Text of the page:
Dr. Robert LaRochelle: Reinterpreting Roles Within the "Part-Time Church"


What is the relationship between the full time work of the local church and the actual job description of its pastor? This fundamental question is based on something even more basic: Do we REALLY embrace the concept of the priesthood of all believers? In my book, [Part Time Pastor, Full Time Church](https://secure3.convio.net/ucc/site/Ecommerce/1664073496?VIEWPRODUCT=true&productid=37742&storeid=1401)_ (Pilgrim Press 2010), I contend that local churches considering or experiencing a part time pastorate need to explore this question in considerable honesty and depth. It is a question that leads to other questions which I cite in my book:

  • If the church sees certain needs in the community as essential, does it necessarily follow that the pastor is the only one who can provide for those needs?
  • In raising expectations for the pastor's ministerial obligations, have we unwittingly abdicated our theological heritage and actually downplayed or perhaps even buried our commitment to the priesthood of all believers i.e. the conviction that we are ALL called to ministry, not only the church's pastor?

What we are talking about here is a church's openness to the process of reinterpretation. Is the church willing to honestly examine the assumptions under which it has been operating, perhaps for centuries? Is the local body of believers willing to engage in theological thinking  and participate in a detailed, data driven analysis of pastoral need, even to the point of attempting projections into its future and thus potential changes in its  structure?

In my view, the most important question in the local church's reinterpretive process is how to distinguish between that which an entire church must do and that which is required of its pastor. As I state in my book:

Thus a starting point for reinterpretation would seem to be that a local church must identify the absolute essentials of its overall ministry, i.e. those things that would need to get done even if its pastor were to walk off into the sunset a few minutes after concluding the Sunday service, with no plan whatsoever to return. In that intentionally absurd scenario, the church would be forced to come together and answer the questions: What needs to get done? What are our priorities?

It is here where this process of interpretation turns to the specific question: What do we need from our pastor? In other words, where does the ministry of our pastor fit in to the overall ministry of the church?  There is no universal answer to this. Each church must answer these questions for itself: 

  • The great overarching question is: What on the list of 'all that a church must do' falls within the specific expertise of the pastor? Usual responses would include the functions of preaching, planning for and presiding at worship, providing adult educational opportunities and pastoral care. In particular congregations, there may be variations. Some clergy may have specific professional training and experience in Christian education, youth ministry, pastoral counseling or church administration.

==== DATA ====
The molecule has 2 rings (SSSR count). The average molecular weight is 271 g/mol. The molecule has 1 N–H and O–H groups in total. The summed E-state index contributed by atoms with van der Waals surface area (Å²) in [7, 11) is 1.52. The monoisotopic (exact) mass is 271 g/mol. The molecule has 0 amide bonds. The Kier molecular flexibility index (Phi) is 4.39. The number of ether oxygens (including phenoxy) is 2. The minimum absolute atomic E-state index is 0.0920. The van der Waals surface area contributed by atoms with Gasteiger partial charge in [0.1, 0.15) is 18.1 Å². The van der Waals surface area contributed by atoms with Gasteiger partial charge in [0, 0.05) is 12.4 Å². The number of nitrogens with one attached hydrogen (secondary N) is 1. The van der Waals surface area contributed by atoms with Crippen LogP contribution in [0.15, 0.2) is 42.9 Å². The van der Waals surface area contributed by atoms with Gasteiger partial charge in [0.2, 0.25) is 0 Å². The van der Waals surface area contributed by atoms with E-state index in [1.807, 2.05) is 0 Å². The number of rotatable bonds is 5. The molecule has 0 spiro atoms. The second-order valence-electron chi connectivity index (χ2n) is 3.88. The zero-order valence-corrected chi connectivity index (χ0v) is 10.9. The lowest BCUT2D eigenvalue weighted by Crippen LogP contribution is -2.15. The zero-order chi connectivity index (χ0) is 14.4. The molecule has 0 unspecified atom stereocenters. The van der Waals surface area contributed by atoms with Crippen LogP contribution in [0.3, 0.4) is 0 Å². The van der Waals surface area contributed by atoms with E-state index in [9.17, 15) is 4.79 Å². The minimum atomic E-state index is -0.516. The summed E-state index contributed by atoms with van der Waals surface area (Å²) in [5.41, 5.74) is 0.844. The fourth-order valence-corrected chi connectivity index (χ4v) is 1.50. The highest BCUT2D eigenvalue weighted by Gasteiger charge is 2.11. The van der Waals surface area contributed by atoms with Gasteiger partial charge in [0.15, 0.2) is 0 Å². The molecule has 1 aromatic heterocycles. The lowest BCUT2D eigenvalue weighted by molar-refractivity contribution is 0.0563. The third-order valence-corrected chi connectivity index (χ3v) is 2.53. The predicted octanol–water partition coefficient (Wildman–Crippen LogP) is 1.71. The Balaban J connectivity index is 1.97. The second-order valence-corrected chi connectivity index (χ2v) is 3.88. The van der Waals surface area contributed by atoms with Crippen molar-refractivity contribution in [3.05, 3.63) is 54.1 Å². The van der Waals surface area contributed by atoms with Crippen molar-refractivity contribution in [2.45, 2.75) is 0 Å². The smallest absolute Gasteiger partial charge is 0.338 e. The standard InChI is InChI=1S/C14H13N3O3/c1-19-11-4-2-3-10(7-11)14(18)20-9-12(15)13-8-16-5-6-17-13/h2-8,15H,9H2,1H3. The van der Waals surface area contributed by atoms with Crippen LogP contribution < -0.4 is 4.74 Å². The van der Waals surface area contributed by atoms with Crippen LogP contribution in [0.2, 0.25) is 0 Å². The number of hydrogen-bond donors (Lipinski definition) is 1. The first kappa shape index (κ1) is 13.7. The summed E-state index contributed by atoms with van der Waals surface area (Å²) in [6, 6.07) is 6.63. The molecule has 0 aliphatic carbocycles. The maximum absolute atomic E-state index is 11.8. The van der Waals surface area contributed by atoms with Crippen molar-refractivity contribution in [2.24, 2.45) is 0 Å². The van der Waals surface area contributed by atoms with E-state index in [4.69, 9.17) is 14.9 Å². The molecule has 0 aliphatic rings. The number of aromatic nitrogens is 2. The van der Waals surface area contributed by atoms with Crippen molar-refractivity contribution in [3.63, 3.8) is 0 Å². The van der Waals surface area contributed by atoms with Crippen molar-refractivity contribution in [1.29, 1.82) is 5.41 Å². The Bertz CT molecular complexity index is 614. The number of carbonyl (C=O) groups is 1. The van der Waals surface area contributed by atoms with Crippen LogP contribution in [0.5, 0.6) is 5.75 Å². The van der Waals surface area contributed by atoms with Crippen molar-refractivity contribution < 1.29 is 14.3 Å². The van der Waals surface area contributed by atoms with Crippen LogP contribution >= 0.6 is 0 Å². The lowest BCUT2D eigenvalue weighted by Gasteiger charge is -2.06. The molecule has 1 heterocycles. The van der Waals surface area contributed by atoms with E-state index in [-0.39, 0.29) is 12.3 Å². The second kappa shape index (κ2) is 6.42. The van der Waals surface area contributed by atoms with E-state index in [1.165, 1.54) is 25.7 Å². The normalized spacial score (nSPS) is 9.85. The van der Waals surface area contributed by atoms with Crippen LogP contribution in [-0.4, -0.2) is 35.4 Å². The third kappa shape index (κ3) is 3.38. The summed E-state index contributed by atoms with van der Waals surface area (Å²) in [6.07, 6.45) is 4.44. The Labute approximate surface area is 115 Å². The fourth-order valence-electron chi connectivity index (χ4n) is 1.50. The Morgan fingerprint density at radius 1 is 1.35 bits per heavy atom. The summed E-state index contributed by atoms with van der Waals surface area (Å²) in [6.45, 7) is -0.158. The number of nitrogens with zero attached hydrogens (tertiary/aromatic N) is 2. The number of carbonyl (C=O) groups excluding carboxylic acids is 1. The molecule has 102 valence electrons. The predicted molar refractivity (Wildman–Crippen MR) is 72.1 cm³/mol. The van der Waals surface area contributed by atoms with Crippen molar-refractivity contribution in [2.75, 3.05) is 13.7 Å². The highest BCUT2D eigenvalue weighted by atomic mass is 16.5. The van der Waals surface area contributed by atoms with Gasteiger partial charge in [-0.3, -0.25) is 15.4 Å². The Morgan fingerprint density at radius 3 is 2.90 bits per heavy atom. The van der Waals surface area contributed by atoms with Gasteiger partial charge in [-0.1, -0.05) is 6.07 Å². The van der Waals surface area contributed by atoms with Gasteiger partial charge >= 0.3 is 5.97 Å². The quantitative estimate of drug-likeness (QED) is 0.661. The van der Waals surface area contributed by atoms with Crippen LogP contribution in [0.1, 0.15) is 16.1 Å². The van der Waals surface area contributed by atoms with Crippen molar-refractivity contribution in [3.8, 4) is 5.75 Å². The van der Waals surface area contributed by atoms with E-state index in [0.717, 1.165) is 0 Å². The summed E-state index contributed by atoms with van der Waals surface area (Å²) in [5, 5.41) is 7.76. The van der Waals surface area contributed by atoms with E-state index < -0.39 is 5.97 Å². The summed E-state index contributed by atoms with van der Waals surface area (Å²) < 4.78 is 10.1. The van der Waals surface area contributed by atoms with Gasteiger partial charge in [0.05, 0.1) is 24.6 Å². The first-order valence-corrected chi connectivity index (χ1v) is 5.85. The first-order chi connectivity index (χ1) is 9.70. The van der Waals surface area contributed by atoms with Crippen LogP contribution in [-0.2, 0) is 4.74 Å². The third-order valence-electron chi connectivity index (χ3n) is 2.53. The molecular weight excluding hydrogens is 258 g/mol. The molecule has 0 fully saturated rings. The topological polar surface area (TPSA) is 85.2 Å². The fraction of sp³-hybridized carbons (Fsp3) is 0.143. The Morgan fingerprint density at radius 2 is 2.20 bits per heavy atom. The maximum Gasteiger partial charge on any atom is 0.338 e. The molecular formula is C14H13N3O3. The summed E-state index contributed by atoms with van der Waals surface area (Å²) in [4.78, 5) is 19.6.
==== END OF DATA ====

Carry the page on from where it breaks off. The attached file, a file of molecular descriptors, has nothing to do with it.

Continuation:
• What might be the unique skills of our current pastor or the skills we are seeking in the new pastor whom we are looking to call which will best meet our overall needs at this point in our congregation's history and into our future, as best as we are able to project?
  • What tasks which we have traditionally yielded to the pastor can we identify as more in keeping with the common goal of the overall church community? Usual answers in this area tend to focus on welcoming new residents, visiting the sick, staying in touch with the homebound, following up on the bereaved, etc.
  • In what ways can we be creative about the ways in which we go about doing ministry? Is it necessary to be married to doing things a certain way simply because 'we always have.?'
  • What does the church expect of its pastor while he or she is in the office physically?
  • Is the current church 'office hours' configuration in the best interest of those who seek the services of the church? This can be an incredible obstacle for many established church folk to overcome. If they are used to the pastor being in the office four days a week at 10 in the morning, a change can be very unsettling.
  • In a technological age, does the pastor need to be in person to communicate information to an administrative assistant, a webmaster or people in key roles on boards and committees? Do we need to insure that our pastor is conversant in and comfortable with new technological modalities? Should we expect that our pastor have a certain comfort level with the modern realities of text messaging, emailing, the use of networking sites such as FACEBOOK or TWITTER and the like?
  • Are we clinging to an old model of structuring in an age which offers and might even require new possibilities and approaches? In my book, my first chapter deals head on with what I call ' Changing Pastoral Realities.' As I work with congregations, I am more convinced than ever that difficulty in accepting these changes impedes congregations from embracing the possibilities of part time ministry.

It is not enough to talk about obstacles, impediments or what could or should be. In my final article in this series, I will get really specific about how congregations, denominations and seminaries can help prepare churches and individual clergypersons for effective part time, often bivocational ministry.  Once again, I encourage your comments and /or questions. Please feel free to email me at rpbksl@cox.net

Bob LaRochelle